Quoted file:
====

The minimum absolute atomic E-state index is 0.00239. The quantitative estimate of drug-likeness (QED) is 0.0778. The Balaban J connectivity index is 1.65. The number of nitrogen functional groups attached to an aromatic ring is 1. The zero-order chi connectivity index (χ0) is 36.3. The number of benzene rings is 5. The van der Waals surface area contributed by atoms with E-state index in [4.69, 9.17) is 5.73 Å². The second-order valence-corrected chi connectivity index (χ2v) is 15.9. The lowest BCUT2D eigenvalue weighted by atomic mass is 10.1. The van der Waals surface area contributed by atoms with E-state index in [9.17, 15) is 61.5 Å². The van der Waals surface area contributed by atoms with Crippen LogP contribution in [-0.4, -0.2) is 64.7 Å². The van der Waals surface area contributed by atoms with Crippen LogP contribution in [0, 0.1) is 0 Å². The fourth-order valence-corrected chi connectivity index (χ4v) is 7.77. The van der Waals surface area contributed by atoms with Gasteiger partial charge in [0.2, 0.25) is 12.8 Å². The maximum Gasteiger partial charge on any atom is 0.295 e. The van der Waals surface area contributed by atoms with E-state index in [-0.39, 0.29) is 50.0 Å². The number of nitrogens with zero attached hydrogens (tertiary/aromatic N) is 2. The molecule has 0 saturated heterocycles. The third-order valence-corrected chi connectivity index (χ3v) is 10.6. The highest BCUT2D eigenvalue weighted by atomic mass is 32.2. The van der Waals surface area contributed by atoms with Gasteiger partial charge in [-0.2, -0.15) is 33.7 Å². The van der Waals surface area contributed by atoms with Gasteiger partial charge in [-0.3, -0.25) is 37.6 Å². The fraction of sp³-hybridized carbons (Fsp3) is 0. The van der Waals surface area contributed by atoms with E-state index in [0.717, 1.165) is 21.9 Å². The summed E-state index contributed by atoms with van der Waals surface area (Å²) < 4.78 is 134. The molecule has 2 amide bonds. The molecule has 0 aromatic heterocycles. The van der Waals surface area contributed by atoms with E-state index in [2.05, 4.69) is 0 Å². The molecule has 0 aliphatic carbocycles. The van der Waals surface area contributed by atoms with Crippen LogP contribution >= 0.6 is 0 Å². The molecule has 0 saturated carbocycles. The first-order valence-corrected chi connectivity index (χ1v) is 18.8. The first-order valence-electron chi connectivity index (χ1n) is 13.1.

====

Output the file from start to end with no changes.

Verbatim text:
The minimum absolute atomic E-state index is 0.00239. The quantitative estimate of drug-likeness (QED) is 0.0778. The Balaban J connectivity index is 1.65. The number of nitrogen functional groups attached to an aromatic ring is 1. The zero-order chi connectivity index (χ0) is 36.3. The number of benzene rings is 5. The van der Waals surface area contributed by atoms with E-state index in [4.69, 9.17) is 5.73 Å². The second-order valence-corrected chi connectivity index (χ2v) is 15.9. The lowest BCUT2D eigenvalue weighted by atomic mass is 10.1. The van der Waals surface area contributed by atoms with E-state index in [9.17, 15) is 61.5 Å². The van der Waals surface area contributed by atoms with Crippen LogP contribution in [-0.4, -0.2) is 64.7 Å². The van der Waals surface area contributed by atoms with Crippen LogP contribution in [0, 0.1) is 0 Å². The fourth-order valence-corrected chi connectivity index (χ4v) is 7.77. The van der Waals surface area contributed by atoms with Gasteiger partial charge in [0.2, 0.25) is 12.8 Å². The maximum Gasteiger partial charge on any atom is 0.295 e. The van der Waals surface area contributed by atoms with E-state index in [-0.39, 0.29) is 50.0 Å². The number of nitrogens with zero attached hydrogens (tertiary/aromatic N) is 2. The molecule has 0 saturated heterocycles. The third-order valence-corrected chi connectivity index (χ3v) is 10.6. The highest BCUT2D eigenvalue weighted by atomic mass is 32.2. The van der Waals surface area contributed by atoms with Gasteiger partial charge in [-0.2, -0.15) is 33.7 Å². The van der Waals surface area contributed by atoms with Gasteiger partial charge in [-0.3, -0.25) is 37.6 Å². The fraction of sp³-hybridized carbons (Fsp3) is 0. The van der Waals surface area contributed by atoms with E-state index in [0.717, 1.165) is 21.9 Å². The summed E-state index contributed by atoms with van der Waals surface area (Å²) < 4.78 is 134. The molecule has 2 amide bonds. The molecule has 0 aromatic heterocycles. The van der Waals surface area contributed by atoms with E-state index in [2.05, 4.69) is 0 Å². The molecule has 0 aliphatic carbocycles. The van der Waals surface area contributed by atoms with Crippen LogP contribution >= 0.6 is 0 Å². The molecule has 0 saturated carbocycles. The first-order valence-corrected chi connectivity index (χ1v) is 18.8. The first-order valence-electron chi connectivity index (χ1n) is 13.1.